Source: Day 1. Arriving in Prague
Thank you for visiting our blog: a great place to search for deals and get ideas! While we specialize in small ships cruises, river and Barge cruises, upscale Vacations, and Tours, we service our clients’ every need. Our core business is all about repeat clients and referrals. Most clients start their vacation search on the internet and we think that’s a good thing. The web is a great source of information. When it’s time to plan your trip, however, then leave it to the Professionals. One call and we’ll do it all …
Prague botanical garden at night
Steam car next to the Tecnical museum
It was the most perfect experiment in the history of science. Holding both a cannon ball and a small musket ball, the 30-something Pisa native Galileo Galilei scaled the steps of his city’s famous Leaning Tower, and held them dramatically over the edge. Eight stories below, the town’s most learned scholars and priests were gathered as observers. They watched as the two balls dropped to the ground at the same speed – disproving, with a single stroke, the ancient idea that objects fall at different rates depending on their weight and size. This archaic concept, which had been espoused by the ancient Greek author Aristotle, had been accepted without question for more than 2,000 years, Galileo’s great innovation was to put it to a practical test of observation. Unfortunately, this famous story is probably not true. Galileo never wrote about it himself – it was recounted in a late biography penned by his secretary, Vincenzo Viviani. Most historians now believe that it was Galileo’s imaginative disciples who invented the Leaning Tower tale in order to make the theory so clear that even a child could understand it. The Leaning Tower was an appropriate setting not just because of its unusual angle – surrounded by the most impressive collection of religious buildings in Italy, it makes Galileo’s experiment, in defiance of an ancient tradition supported by the Church, seem all the more radical. In the long run, the fabrication hardly matters. Galileo was indisputably the pioneer of scientific experimentation – relying on direct observation, rather than abstract reasoning based on research in the library – and he probably did test his theory in other places around Pisa. Albert Einstein praised Galileo as “the father of modern science” for his breakthrough. And in Italy, Galileo has become a historical celebrity almost on a par with the saints. In the mid-1700s, when his body was disinterred to move it to a more magnificent sepulcher, admirers removed his middle finger from his body and preserved it as a secular relic. The dried-out digit can be seen today, mounted in a lovely chalice-like container in the Museum of the History of Science in Florence – although nobody seems to know why that particular finger was so honored.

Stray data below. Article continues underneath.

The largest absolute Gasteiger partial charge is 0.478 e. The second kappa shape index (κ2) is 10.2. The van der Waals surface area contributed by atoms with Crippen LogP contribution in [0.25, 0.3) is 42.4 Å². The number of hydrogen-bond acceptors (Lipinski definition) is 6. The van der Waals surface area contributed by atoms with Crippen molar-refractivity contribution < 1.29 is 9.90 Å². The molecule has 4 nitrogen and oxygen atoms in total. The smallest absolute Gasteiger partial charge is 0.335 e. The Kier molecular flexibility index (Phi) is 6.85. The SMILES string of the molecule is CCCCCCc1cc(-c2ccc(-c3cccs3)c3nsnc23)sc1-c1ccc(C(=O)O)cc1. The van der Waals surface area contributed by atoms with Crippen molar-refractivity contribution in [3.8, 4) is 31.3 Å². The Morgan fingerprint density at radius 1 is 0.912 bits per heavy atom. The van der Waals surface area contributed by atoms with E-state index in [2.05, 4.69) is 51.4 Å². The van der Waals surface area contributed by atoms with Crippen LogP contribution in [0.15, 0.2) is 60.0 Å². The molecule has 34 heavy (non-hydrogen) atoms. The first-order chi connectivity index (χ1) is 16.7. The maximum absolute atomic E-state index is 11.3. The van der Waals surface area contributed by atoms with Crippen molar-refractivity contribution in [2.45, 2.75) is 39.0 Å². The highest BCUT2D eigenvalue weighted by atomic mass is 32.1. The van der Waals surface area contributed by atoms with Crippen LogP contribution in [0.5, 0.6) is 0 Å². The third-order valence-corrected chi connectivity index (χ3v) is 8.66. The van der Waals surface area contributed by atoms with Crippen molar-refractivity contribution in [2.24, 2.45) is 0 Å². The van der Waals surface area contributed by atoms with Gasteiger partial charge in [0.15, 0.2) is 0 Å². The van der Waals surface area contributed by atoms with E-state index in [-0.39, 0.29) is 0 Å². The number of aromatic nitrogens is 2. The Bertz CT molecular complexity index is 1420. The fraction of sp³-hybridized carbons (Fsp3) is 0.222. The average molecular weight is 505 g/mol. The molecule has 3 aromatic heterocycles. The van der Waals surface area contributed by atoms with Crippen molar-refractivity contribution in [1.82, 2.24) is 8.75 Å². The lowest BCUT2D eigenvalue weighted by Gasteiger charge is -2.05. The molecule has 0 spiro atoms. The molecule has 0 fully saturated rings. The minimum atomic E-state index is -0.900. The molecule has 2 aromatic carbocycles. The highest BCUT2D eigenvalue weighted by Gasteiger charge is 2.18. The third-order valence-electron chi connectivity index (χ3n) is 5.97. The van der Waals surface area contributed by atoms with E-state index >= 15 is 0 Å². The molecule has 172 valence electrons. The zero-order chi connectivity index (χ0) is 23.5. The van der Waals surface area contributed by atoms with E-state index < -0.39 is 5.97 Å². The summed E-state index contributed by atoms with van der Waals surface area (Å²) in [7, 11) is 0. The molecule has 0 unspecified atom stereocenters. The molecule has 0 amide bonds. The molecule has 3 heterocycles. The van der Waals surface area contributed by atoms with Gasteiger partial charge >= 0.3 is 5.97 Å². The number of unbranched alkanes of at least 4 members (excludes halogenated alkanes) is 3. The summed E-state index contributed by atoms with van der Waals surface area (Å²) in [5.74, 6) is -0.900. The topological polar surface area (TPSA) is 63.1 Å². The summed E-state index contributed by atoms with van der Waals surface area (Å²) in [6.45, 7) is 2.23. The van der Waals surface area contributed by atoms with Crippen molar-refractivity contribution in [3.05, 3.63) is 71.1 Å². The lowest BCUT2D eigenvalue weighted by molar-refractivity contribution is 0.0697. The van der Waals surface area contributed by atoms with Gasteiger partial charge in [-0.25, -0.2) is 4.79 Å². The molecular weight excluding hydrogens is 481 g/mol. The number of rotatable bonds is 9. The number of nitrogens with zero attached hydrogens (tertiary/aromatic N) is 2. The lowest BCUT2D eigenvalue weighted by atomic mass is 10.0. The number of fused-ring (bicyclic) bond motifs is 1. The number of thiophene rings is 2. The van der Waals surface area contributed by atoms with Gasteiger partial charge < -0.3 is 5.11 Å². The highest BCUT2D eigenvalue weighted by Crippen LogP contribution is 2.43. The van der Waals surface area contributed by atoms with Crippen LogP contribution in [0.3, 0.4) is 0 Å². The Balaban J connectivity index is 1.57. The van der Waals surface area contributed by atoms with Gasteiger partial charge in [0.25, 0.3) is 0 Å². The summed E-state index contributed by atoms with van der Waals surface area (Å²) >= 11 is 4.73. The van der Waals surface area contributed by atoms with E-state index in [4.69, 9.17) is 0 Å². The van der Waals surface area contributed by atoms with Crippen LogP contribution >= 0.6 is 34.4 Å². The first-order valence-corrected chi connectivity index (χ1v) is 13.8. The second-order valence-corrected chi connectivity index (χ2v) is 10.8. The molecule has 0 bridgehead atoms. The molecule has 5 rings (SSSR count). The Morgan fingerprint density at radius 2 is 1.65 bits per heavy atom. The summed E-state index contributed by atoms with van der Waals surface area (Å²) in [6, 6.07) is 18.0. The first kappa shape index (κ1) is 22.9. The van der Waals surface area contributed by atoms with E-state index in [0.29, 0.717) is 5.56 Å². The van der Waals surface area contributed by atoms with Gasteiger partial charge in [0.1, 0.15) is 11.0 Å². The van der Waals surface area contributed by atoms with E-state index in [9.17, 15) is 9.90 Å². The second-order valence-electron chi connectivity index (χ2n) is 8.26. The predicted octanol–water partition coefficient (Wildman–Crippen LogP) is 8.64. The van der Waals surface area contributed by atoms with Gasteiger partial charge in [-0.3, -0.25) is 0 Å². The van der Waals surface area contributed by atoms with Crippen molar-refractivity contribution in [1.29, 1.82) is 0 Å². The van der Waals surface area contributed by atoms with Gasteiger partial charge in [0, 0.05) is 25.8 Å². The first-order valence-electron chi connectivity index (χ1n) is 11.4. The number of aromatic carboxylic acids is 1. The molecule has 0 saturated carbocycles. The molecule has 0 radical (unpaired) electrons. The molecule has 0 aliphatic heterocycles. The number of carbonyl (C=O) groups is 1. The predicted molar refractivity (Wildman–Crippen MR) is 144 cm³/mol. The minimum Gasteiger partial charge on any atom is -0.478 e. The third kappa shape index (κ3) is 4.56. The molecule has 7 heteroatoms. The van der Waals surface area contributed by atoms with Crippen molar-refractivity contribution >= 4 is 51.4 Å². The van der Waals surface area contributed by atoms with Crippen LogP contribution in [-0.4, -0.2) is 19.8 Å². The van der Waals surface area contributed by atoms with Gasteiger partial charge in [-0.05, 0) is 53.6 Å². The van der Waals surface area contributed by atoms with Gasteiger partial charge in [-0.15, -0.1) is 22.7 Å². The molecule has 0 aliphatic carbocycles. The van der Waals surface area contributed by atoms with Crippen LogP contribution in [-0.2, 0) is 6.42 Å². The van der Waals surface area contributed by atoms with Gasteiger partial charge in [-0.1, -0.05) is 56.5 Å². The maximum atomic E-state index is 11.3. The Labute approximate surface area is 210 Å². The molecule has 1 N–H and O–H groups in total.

The world is a library. What story might you discover on a Globus vacation in Italy? Contact R and B International Travel and find out!
Through the solitary hills of the Black Forest, a 330-pound cuckoo bird pipes its song. Fortunately, this giant is made out of hand-carved wood and is the star of the world’s largest cuckoo clock, the main event at the Eble-Uhren-Park, a clockmaker in Triberg. How big is big? The clock weighs a total of six tons, and the pendulum alone is 26-feet-long. Visitors can get a peak at the cogs and wheels during a tour inside the cuckoo’s farmhouse. Other cuckoo clocks claim to be the “world’s biggest,” but this is the only one in the Guinness Book of World Records. However, one exception might be the world’s biggest chocolate cuckoo clock – 260 pounds of full milk, semi-sweet and white chocolate, put together in 2006 by a cuckoo clock maker and a chocolatier in Saxony-Anhalt. Too delicious to resist, pieces of the clock were auctioned off for charity.
We design our journeys around the stories they will tell. What story might you discover next with Globus and R and B International Travel ?
I just returned from Insight Vacations Easy Pace Russia program. It was a fantastic experience. We spent 3 nights in St. Petersburg & 3 nights in Moscow & used the train to get between the cities. Since we spent so much time in each area, we had ample time to see all of the sights & also to explore on our own. All of Insight’s Easy Pace programs require a minimum of 3 nights in each city, which allows you to really get to know an area.
One of the highlights of the trip in St Petersburg was our visit to the Hermitage Museum located in the Winter Palace. The Winter Palace was the residence of the Russian Czars & was built during the span of 1754 to 1762. The array of artwork by the masters was mind boggling; with over 3 million pieces of work from the Stone Age to the 20th Century. Peter the Great’s summer residence at Petrodvorets, with its fabulous gardens, is also not to be missed.
Moscow exceeded my expectations. Red Square & the Kremlin were wonderful. Gum’s Shopping Center at Red Square was amazing; built in 1893 brings you back to the time of the Czars. Another thing that wowed me there were the subways. It is hard to believe that a subway could impress anyone, but in all of my travels & there have been lots, I have never seen anything like what I saw there. The station at Red Sq built by Stalin has bronze sculptures throughout. You would think that you were in a museum, rather than a subway station. The other stations also had fabulous art work.
I also found the food to be quite good. Breakfasts were huge buffets with a vast array of choices. Typical Russian dinners were borsht (a hot beet soup) & beef stroganoff (Created by the Duke of Stroganoff because he had no teeth & needed something soft to eat). Salads & desserts are also included. Lots of vodka toasts occur, as well, at dinner time.
Shopping is great with the dollar getting a great exchange rate against the ruble. Picking up a matriochka (stacking doll) is a must. I brought 2 home.
Dance the Night Away